After determining that informal gangs of juveniles and young adults who hung out together accounted for 70 percent of Cincinnati's homicides, authorities summoned scores of them to the courthouse.

There, officials warned them to stop the violence on their own - or face a coordinated, relentless crackdown on their entire group from federal, state and local police.

"We had the mothers of murder victims stand up and talk," recalls Robin Engel, director of the Policing Institute at the University of Cincinnati, a partner in the effort.


The women urged the young men not to put their own mothers through the same experience, and Engel said she saw some of the members of the hardened audience look away with tears in their eyes.

More concretely, some of the gang leaders have responded to offers to help them find jobs and resolve conflicts peacefully. About 100 called in to inquire about the offer, she says, and about 70 are receiving help, with another 15 placed in jobs.

Another benefit of the initiative, Engel notes, is that it has helped rebuild the frayed trust between Cincinnati's police and minority communities.

It's not clear how much effect the Cincinnati Initiative to Reduce Violence has had on reducing homicides this year, says S. Gregory Baker, manager of police relations and the effort's director.

Police have also have launched a new unit targeting midlevel drug dealers and set up a 50-member "Vortex" squad to help the beat cops tamp down spates of violence.

Chicago's intervention effort, known as CeaseFire, also serves as a model for other cities, including Baltimore. Run by the University of Illinois at Chicago School of Public Health, the program relies on former gang members and other "interrupters" to defuse minor tensions between individuals and groups before they escalate into violence.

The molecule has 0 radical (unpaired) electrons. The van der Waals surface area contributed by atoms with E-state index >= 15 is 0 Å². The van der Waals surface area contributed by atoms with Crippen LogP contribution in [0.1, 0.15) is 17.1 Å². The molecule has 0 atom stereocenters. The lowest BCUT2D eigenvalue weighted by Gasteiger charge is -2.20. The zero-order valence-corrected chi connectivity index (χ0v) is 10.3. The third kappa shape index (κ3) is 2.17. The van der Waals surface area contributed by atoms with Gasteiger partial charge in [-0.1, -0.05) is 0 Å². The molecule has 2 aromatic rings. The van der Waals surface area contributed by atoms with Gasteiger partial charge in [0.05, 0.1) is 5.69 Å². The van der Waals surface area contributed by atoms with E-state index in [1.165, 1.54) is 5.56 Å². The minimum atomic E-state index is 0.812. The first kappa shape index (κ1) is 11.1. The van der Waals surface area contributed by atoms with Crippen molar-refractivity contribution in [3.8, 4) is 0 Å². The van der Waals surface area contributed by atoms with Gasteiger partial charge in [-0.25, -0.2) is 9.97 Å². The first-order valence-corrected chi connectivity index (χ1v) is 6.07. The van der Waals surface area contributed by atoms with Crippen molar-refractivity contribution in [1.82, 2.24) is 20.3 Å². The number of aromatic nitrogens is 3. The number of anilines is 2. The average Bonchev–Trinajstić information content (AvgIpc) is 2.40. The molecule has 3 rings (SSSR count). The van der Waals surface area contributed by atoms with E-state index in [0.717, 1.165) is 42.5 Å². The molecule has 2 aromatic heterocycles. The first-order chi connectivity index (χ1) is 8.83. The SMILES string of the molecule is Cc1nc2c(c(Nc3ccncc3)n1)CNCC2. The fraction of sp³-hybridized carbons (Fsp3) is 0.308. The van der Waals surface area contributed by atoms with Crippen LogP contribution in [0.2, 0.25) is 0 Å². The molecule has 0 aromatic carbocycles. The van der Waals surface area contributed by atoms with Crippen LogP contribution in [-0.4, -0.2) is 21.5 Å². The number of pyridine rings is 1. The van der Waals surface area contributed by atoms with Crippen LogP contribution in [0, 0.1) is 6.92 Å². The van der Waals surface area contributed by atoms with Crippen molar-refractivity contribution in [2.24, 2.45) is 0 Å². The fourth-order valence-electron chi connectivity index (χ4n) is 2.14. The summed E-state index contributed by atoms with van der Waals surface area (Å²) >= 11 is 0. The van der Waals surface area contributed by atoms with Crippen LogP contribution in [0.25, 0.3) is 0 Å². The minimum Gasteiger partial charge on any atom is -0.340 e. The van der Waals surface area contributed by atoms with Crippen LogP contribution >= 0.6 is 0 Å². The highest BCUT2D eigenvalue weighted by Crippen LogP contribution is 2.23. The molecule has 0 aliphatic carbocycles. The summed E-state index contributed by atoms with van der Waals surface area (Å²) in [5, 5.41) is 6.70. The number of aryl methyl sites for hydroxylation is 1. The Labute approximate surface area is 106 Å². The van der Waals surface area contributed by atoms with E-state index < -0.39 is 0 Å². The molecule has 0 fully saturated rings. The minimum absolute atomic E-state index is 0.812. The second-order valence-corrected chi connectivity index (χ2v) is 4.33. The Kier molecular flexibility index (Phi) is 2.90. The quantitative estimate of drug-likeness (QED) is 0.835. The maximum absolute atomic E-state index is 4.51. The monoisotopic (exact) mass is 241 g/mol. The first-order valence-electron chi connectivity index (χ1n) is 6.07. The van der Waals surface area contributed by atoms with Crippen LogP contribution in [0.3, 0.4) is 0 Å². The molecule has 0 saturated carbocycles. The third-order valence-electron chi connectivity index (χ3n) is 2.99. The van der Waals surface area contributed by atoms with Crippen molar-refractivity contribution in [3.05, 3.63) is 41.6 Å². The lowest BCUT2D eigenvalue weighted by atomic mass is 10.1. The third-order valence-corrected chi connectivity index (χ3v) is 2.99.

"Someone left a party early, or someone took someone's snow shovel," explained Dr. Gary Slutkin, a university epidemiologist and executive director of the Chicago Project for Violence Prevention. "The major part of this isn't gang warfare. It's the normalization of violence," he added. CeaseFire is "about changing the norm and helping people see a little more clearly, instead of punishing them."

Unlike other intervention efforts, CeaseFire operates apart from law enforcement. Slutkin says that's the key to maintaining the trust of the people they're trying to influence.

Homicides and shootings have declined in nearly all 17 Chicago neighborhoods and other Illinois communities where CeaseFire operates, Slutkin said.

Still, not everyone is convinced. The Illinois auditor's office questioned CeaseFire's role in reducing crime this year, and the program's state funding was slashed.

But Slutkin says preliminary data he's seen from an independent assessment due in January validate the program.

Meanwhile, the long-running battle between backers of New York-style "zero-tolerance" policies and advocates of "community-oriented policing" has ended, essentially in a tie.


"It's a delicate balance between enforcement and building community trust," says Chuck Wexler, executive director of the Washington-based Police Executive Research Forum.

Another issue, often overlooked, is stability in the police department, says Sheldon Greenberg, director of the Johns Hopkins University's Division of Public Safety Leadership.

"What you're seeing in New York is a byproduct of doing things consistently many, many years," Greenberg says. "One of the things that absolutely weakens police departments is a constant barrage of change before things are allowed to pan out."

For the record

An article in Sunday's editions on how other cities are tackling homicides listed an incorrect total for Cincinnati in 2006. There were 89.The Sun regrets the error.